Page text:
Monday, February 23, 2015

You are invited!

I want to personally invite you to visit our opening of "China Minorities-American Perceptions".  Mary Frankel and I will open our show on Friday, March 6, 2015 from 6-8:00PM at the Christ Church Cathedral's Cloister Gallery located at 1117 Texas Avenue, Houston, TX 77002.  We have created over 30 original oil paintings to share our impressions of the minority regions of  Southern China with our fellow Americans.  Here is our flier with more information.
Hope to see you there!   ---Vicky Gooch

Friday, February 20, 2015

What a Journey!

What a journey it has been; first, traveling to the minority regions of China, and second, to return to America and create over 30 paintings with fellow artist Vicky Gooch.

I have a variety of different kinds of friends and acquaintances, and one thing I noticed when I got back is that everyone has strong opinions and feelings about the country of China either way. Let me just say that it was not my intention to make a political statement about China, but rather to give my ‘impressions’ of the China I visited.

In 1944 Aaron Copland wrote the orchestral suite Appalachian Spring.  The war was raging in Europe and Copland wanted to remind people that there was still beauty to be found in the world. Like Copland, it is my wish that you will find beauty represented in the paintings I have created from visiting this ancient, diverse and magical region of the world.

Thank you for going with me on this journey.

Sincerely, Mary Frankel, March 2015

Tuesday, February 10, 2015

Tomorrow's Child

All we ever know about the future is that it won’t look like today.  One of my perceptions of the minority regions of China was that of an area in the midst of great changes. Airports, train tracks and shiny new highways bring people to and from these mountains now. 

Tourists from all around the world flock to his area to enjoy the scenery and local customs.  At the same time young adults leave for jobs in the cities.  The new and the old mix as grandparents care for small children who stay behind.  It makes me think of our own American farmers who for such a long time now have lost their young people to the appeal of the big city.

We often think of China as being on the opposite side of the globe from us.  The language, both spoken and written is about as different as you can get.  It seems a challenge to move past our preconceived ideas of people with such different ways.   And yet, when we stand close and look into the eyes of a child we see that we all have dreams; dreams for a happy life with peace, prosperity and special people to love.  And we all wonder what the future will hold.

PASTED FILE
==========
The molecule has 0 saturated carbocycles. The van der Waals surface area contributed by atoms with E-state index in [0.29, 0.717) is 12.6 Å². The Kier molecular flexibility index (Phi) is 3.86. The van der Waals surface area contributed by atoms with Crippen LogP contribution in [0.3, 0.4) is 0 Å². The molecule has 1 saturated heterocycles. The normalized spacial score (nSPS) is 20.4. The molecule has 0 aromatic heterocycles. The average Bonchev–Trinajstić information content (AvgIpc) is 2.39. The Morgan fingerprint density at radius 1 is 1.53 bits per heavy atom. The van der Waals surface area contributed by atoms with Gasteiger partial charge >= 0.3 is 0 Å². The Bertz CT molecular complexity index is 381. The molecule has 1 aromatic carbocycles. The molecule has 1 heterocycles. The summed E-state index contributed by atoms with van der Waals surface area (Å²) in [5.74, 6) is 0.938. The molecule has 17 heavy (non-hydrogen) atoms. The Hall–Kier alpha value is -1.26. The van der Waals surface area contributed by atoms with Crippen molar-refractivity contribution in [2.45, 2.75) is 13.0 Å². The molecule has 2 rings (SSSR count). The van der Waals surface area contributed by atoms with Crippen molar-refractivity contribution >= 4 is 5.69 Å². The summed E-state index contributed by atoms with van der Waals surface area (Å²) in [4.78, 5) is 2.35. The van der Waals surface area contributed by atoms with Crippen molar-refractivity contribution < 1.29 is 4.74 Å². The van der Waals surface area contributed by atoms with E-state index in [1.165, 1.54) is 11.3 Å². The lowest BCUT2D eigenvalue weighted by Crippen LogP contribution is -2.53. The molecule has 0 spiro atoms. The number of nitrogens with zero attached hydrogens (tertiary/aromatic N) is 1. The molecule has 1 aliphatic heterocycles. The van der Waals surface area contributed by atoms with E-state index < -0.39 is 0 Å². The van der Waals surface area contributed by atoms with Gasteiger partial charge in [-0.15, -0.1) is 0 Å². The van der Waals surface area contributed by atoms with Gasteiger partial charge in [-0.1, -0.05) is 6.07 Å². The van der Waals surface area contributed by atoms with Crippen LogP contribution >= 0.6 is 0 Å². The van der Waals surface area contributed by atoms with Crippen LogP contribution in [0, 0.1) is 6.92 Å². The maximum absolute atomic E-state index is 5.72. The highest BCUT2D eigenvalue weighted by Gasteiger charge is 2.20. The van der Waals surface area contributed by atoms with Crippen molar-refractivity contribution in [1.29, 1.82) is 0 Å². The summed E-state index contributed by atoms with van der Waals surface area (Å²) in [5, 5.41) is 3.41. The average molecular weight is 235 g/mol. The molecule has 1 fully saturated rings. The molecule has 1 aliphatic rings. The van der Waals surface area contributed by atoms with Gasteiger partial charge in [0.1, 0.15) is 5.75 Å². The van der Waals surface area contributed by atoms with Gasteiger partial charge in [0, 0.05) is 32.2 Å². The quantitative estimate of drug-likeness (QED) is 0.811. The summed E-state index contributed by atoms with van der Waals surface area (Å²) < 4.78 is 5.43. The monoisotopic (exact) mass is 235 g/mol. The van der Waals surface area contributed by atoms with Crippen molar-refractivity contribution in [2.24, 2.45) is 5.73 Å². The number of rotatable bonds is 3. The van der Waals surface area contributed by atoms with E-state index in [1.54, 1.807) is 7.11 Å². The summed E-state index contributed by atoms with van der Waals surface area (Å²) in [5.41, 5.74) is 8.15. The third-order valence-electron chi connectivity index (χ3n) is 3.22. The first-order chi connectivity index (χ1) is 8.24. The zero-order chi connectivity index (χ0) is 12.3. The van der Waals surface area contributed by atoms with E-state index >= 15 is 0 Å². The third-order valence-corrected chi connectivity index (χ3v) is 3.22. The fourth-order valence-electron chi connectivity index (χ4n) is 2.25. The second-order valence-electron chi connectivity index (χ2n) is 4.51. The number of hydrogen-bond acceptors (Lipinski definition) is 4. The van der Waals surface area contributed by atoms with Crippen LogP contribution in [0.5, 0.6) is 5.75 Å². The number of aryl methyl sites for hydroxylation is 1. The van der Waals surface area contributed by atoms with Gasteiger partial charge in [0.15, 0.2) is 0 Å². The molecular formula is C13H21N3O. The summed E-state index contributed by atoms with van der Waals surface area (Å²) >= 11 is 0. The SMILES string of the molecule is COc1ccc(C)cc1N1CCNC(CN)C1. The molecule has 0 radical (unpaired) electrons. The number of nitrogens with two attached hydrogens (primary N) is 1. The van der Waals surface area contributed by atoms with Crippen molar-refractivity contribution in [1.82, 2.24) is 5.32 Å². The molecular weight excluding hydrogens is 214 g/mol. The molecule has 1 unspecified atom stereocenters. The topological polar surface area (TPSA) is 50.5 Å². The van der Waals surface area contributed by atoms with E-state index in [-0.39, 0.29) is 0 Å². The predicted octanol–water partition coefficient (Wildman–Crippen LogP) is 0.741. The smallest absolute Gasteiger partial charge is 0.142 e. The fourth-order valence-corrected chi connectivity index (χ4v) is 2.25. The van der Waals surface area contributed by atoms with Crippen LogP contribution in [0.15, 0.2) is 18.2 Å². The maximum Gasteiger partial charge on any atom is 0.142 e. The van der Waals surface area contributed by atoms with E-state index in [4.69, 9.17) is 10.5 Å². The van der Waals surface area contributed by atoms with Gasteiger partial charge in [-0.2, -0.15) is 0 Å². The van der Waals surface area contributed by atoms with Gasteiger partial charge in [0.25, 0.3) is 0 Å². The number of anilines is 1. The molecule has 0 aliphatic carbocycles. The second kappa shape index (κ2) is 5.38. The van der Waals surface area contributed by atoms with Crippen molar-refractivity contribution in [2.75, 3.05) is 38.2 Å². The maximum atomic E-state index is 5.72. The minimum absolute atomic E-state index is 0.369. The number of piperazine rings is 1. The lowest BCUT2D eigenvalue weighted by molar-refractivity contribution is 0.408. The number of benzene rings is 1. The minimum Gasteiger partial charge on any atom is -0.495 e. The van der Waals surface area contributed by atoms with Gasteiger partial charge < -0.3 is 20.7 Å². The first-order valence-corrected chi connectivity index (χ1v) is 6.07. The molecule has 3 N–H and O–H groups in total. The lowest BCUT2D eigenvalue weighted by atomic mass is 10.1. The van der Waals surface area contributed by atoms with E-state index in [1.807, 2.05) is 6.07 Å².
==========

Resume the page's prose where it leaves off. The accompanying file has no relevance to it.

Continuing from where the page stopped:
Detail "Shy Dreamers"
by Vicky Gooch
24" X 18" Oil on Linen
 Detail "Shy Dreamers"
by Vicky Gooch
24" X 18" Oil on Linen

Friday, January 23, 2015

A River Runs Through It – Zhenyuan by Mary Frankel

Day 12 of our journey brought us to Zhenyuan, an ancient town inhabited by the Miao people for 2,000 years.  This tranquil river town is called the ‘Oriental Venice’ and for good reason.  I was quickly charmed as I strolled along the Wuyang River, enjoying the shimmering reflections on the emerald green water. 

Painting this moment in time brings back peaceful and relaxing memories, and if you were comparing Zhenyuan to Venice – she would be the quiet, shy and peaceful older sister.
A River Runs Through It - Zhenyuan (detail)

By Mary Frankel

Wednesday, July 30, 2014

Water Buffalo Dance or "What's for Dinner?"

The Miao people (Hmong in their dialect) are one of the largest ethnic minorities in Southwest China. Most Miao villages are just of a few families. They are nestled on hillsides among mountains and rivers.  The weather is mild with a generous rainfall, and the area is rich in natural resources which made it easy for these villages to prosper independently for centuries.

We visited the Xijiang Miao Village which is the largest Miao Village with only 1,000 homes.   The Miao people have a rich tradition of singing and dancing at their festivals and a reputation for extending a warm welcome to visitors.
We had a nice dinner followed by a folk dance performance.  The hats are made of a shiny foil that does not weigh down the dancers.  They are embossed with symbolism and topped with the shape of water buffalo horns.  The costume is adorned with elaborate hand embroidery.

If you pound dough long enough with large wooden hammers it will actually cook into a chewy bread.

I was selected from the audience to be part of the entertainment. Silly questions and rice wine.  I was a little nervous.  I didn't really understand the question.  It was in Chinese.  I think they asked what I had for dinner.  But maybe not because I was picked up and carried away!

The lavish costumes and the joy expressed by these young women made them an easy choice for a painting.

 Detail “Dancing Miao”

By Vicky Gooch
18” X 24” Oil on Linen

From Guiyang to Kaili with Miao Villages

View Guiyang, Guizhou in a larger map

Thursday, May 1, 2014

The Man of Good Fortune - by Mary Frankel

In ancient times the Baiyue ethnic group, the ancestor of today’s Dai ethnic minority, lived alongside with elephants in the south of Yunnan Province. Dai people and wild elephants dwelling in Yunnan’s tropical forests continue to get along very well with each other. 

Since the Dai Minority people regard elephants as the symbol of the mighty and the strong, the chaste and the steady, they treat elephants as the key topic in all forms of art and literature, and they pin their pursuit for "the true, the kind and the beautiful" on elephants. 

In Chinese, the phrase ‘elephant rider’ sounds similar to ‘auspicious’ or ‘fortunate’.  My latest painting is of this magnificent, but sadly, vanishing animal and her fortunate riders in Xishuangbanna, China.

"Elephant Rider"

By Mary Frankel
16" X 12" Oil on Linen